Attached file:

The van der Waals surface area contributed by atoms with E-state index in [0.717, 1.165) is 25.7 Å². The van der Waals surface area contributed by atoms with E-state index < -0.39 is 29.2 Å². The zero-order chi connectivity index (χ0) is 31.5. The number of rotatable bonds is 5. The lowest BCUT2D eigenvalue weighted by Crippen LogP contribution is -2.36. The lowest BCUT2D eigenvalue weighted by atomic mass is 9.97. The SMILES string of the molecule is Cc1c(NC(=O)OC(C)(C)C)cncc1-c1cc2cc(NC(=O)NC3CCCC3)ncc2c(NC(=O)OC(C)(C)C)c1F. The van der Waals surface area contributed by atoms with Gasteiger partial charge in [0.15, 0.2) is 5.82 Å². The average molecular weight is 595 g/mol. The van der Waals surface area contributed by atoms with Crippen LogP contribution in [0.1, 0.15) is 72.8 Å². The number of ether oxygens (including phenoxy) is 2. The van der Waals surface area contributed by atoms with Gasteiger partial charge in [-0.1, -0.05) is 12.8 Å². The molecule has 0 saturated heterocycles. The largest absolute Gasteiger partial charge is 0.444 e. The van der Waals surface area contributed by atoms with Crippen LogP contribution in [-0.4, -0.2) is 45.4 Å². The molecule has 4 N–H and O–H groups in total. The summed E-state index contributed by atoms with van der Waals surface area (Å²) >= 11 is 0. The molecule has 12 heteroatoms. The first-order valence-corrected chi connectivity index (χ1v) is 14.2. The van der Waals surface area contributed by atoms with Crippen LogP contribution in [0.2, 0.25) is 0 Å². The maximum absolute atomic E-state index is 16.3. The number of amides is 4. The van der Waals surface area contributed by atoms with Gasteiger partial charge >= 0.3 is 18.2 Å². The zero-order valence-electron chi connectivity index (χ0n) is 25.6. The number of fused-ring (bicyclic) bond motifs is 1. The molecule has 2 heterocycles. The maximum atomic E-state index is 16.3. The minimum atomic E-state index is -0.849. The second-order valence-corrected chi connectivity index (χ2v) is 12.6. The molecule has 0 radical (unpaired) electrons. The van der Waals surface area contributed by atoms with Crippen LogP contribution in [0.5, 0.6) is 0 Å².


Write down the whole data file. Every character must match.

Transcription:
The van der Waals surface area contributed by atoms with E-state index in [0.717, 1.165) is 25.7 Å². The van der Waals surface area contributed by atoms with E-state index < -0.39 is 29.2 Å². The zero-order chi connectivity index (χ0) is 31.5. The number of rotatable bonds is 5. The lowest BCUT2D eigenvalue weighted by Crippen LogP contribution is -2.36. The lowest BCUT2D eigenvalue weighted by atomic mass is 9.97. The SMILES string of the molecule is Cc1c(NC(=O)OC(C)(C)C)cncc1-c1cc2cc(NC(=O)NC3CCCC3)ncc2c(NC(=O)OC(C)(C)C)c1F. The van der Waals surface area contributed by atoms with Gasteiger partial charge in [0.15, 0.2) is 5.82 Å². The average molecular weight is 595 g/mol. The van der Waals surface area contributed by atoms with Crippen LogP contribution in [0.1, 0.15) is 72.8 Å². The number of ether oxygens (including phenoxy) is 2. The van der Waals surface area contributed by atoms with Gasteiger partial charge in [-0.1, -0.05) is 12.8 Å². The molecule has 0 saturated heterocycles. The largest absolute Gasteiger partial charge is 0.444 e. The van der Waals surface area contributed by atoms with Crippen LogP contribution in [-0.4, -0.2) is 45.4 Å². The molecule has 4 N–H and O–H groups in total. The summed E-state index contributed by atoms with van der Waals surface area (Å²) >= 11 is 0. The molecule has 12 heteroatoms. The first-order valence-corrected chi connectivity index (χ1v) is 14.2. The van der Waals surface area contributed by atoms with Crippen LogP contribution in [0.2, 0.25) is 0 Å². The maximum absolute atomic E-state index is 16.3. The number of amides is 4. The van der Waals surface area contributed by atoms with Gasteiger partial charge >= 0.3 is 18.2 Å². The zero-order valence-electron chi connectivity index (χ0n) is 25.6. The number of fused-ring (bicyclic) bond motifs is 1. The molecule has 2 heterocycles. The maximum atomic E-state index is 16.3. The minimum atomic E-state index is -0.849. The second-order valence-corrected chi connectivity index (χ2v) is 12.6. The molecule has 0 radical (unpaired) electrons. The van der Waals surface area contributed by atoms with Crippen LogP contribution in [0.5, 0.6) is 0 Å².